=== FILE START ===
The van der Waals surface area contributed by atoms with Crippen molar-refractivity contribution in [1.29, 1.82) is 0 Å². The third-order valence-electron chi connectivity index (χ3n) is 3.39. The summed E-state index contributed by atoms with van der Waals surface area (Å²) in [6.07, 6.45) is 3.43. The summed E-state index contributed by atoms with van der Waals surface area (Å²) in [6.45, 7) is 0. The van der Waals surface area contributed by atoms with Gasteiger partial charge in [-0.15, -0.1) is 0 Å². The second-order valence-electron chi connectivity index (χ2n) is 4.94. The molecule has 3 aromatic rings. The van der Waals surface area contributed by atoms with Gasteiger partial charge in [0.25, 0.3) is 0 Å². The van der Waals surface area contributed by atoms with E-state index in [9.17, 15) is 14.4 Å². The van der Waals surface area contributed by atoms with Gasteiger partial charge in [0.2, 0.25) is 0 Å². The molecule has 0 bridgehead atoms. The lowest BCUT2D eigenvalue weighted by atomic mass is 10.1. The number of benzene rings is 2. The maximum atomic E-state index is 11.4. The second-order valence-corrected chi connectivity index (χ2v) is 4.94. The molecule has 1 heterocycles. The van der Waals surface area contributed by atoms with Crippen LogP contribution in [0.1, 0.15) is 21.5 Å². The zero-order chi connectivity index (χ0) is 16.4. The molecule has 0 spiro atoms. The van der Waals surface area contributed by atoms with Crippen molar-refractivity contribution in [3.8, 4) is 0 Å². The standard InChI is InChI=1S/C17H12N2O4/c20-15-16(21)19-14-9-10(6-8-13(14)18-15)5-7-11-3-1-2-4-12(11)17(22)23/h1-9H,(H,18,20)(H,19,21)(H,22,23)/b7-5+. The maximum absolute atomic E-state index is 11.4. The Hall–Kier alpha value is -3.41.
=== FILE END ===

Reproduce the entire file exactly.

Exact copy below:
The van der Waals surface area contributed by atoms with Crippen molar-refractivity contribution in [1.29, 1.82) is 0 Å². The third-order valence-electron chi connectivity index (χ3n) is 3.39. The summed E-state index contributed by atoms with van der Waals surface area (Å²) in [6.07, 6.45) is 3.43. The summed E-state index contributed by atoms with van der Waals surface area (Å²) in [6.45, 7) is 0. The van der Waals surface area contributed by atoms with Gasteiger partial charge in [-0.15, -0.1) is 0 Å². The second-order valence-electron chi connectivity index (χ2n) is 4.94. The molecule has 3 aromatic rings. The van der Waals surface area contributed by atoms with Gasteiger partial charge in [0.25, 0.3) is 0 Å². The van der Waals surface area contributed by atoms with E-state index in [9.17, 15) is 14.4 Å². The van der Waals surface area contributed by atoms with Gasteiger partial charge in [0.2, 0.25) is 0 Å². The molecule has 0 bridgehead atoms. The lowest BCUT2D eigenvalue weighted by atomic mass is 10.1. The number of benzene rings is 2. The maximum atomic E-state index is 11.4. The second-order valence-corrected chi connectivity index (χ2v) is 4.94. The molecule has 1 heterocycles. The van der Waals surface area contributed by atoms with Crippen LogP contribution in [0.1, 0.15) is 21.5 Å². The zero-order chi connectivity index (χ0) is 16.4. The molecule has 0 spiro atoms. The van der Waals surface area contributed by atoms with Crippen molar-refractivity contribution in [3.8, 4) is 0 Å². The standard InChI is InChI=1S/C17H12N2O4/c20-15-16(21)19-14-9-10(6-8-13(14)18-15)5-7-11-3-1-2-4-12(11)17(22)23/h1-9H,(H,18,20)(H,19,21)(H,22,23)/b7-5+. The maximum absolute atomic E-state index is 11.4. The Hall–Kier alpha value is -3.41.